Learn all about the way APIs work in our detailed blog "What exactly is an API"
When Amazon founder Jeff Bezos proclaimed the API First strategy in his famous mandate in 2002, he was already aware that the digital future will be built on a strategy of data opening - not only internally, but also externally:
Thank you, have a nice day!
Two points of this mandate are critical to the development of APIs and the status they have achieved today:
Point 1 From now on, all teams will provide their data and functionalities via service interfaces (APIs).
Point 5 All these APIs must be designed to be externalizable - without exception. (Must be shareable with the customer or the outside world)
So Jeff Bezos first dictates to develop APIs internally, according to the company's own needs (which ensures their practicality). In the following, he orders the synergy effects with business partners to design these APIs from the start in such a way that they can also be used externally.
➞ The development of new services, business models and features is much easier in an IT landscape characterized by API interfaces. Companies are thus prepared for the future in the long term and more attractive for employees, partners and customers. However, the prerequisite for the efficient use of APIs is always professional API management.
This is THE reason why Amazon is so successful.
Providers of large, electronically controlled machines are now able to centrally monitor machine data using APIs. Each machine is connected to the system via its own APIs and transmits various data at regular intervals. Possible malfunctions and wear are detected at an early stage, maintenance can be provided, and spare parts ordered or exchanged when needed. In conjunction with an API-based infrastructure, this data can be directly networked with the ERP system, inventory, employees, etc., providing multiple opportunities for new efficiencies.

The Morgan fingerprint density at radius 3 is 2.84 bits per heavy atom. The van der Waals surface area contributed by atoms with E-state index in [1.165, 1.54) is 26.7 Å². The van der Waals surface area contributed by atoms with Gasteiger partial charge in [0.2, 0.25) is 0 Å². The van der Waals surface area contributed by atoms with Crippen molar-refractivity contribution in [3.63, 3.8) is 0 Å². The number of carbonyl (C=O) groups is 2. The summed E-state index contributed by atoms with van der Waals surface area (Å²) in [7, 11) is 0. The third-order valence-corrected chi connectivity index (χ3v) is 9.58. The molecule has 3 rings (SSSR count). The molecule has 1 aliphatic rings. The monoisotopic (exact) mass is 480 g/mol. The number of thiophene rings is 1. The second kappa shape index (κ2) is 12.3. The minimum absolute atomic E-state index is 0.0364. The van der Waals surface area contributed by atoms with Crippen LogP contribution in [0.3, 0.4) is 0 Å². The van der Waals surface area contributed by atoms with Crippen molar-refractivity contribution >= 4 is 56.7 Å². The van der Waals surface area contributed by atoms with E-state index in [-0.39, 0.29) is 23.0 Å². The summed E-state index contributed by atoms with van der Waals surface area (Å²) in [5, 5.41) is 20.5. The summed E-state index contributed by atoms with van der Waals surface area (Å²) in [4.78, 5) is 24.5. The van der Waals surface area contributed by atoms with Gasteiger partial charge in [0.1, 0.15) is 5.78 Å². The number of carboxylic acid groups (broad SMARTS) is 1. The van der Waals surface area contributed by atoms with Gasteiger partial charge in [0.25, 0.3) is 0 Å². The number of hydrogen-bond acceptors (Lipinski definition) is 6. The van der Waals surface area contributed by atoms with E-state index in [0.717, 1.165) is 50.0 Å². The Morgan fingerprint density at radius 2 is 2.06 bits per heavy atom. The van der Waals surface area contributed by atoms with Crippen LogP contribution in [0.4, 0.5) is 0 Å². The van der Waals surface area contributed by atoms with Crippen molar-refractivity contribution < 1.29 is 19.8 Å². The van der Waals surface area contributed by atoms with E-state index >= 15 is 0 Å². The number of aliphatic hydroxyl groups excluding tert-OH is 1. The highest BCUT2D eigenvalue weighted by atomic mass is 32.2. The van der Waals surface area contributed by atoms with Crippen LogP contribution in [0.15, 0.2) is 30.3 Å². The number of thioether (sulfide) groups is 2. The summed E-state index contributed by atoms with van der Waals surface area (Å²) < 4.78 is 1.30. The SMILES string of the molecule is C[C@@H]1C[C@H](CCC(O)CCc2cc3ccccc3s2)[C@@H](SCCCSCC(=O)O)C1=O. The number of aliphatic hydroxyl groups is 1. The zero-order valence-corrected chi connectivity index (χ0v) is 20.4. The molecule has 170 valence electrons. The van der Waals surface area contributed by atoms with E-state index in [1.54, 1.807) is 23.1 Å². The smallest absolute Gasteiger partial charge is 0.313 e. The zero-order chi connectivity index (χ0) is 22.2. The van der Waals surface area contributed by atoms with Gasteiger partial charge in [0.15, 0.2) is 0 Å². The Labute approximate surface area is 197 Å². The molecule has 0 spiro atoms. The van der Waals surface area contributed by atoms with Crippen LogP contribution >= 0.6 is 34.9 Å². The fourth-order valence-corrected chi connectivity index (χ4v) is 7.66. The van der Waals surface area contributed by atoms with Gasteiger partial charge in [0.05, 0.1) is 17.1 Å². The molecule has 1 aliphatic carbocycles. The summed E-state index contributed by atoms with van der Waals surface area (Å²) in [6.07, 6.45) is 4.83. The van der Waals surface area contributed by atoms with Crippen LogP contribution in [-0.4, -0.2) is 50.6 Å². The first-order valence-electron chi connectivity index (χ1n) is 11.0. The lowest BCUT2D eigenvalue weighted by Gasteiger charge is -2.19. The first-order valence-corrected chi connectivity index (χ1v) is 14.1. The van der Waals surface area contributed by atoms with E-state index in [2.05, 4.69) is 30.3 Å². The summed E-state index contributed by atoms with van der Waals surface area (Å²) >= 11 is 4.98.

However, the scope of APIs goes beyond machine data. In fact, there are literally no limits to the possible applications. From sensors on a highway, to shipping containers to a cargo bay, data is transmitted via APIs to communicate with stops on a supply chain. Intelligent household appliances can be controlled via applications, desktops can be woven into a communicating IT infrastructure, and external partners can be connected and integrated into your partner portal, all via APIs.
The boundaries of APIs are shifting, and creating new opportunities in the digital age.
There are literally no limits to the possible uses of APIs. Be it machine data, sensors on the motorway, containers in shipping or railway trains, they can all transfer data and communicate with the outside world via APIs. Intelligent household appliances can be controlled via applications, desktops can be woven into a communicating IT infrastructure, and external partners can be connected and integrated via APIs. The universe of APIs pushes boundaries and creates new possibilities in the age of digitalization.
Yet, how is it possible that all this data can be collected and used from different sources, via different connections and in different formats? The cue is API integration.
In the context of APIs, API integration refers to the translation process for which the interface is responsible. It enables connected functional units to communicate with each other. The target structure of adjacent functional units and data units can differ greatly, which can make mediation difficult. In addition, outgoing responses must also be transmitted in the appropriate format.
All these translation tasks are handled by API integration.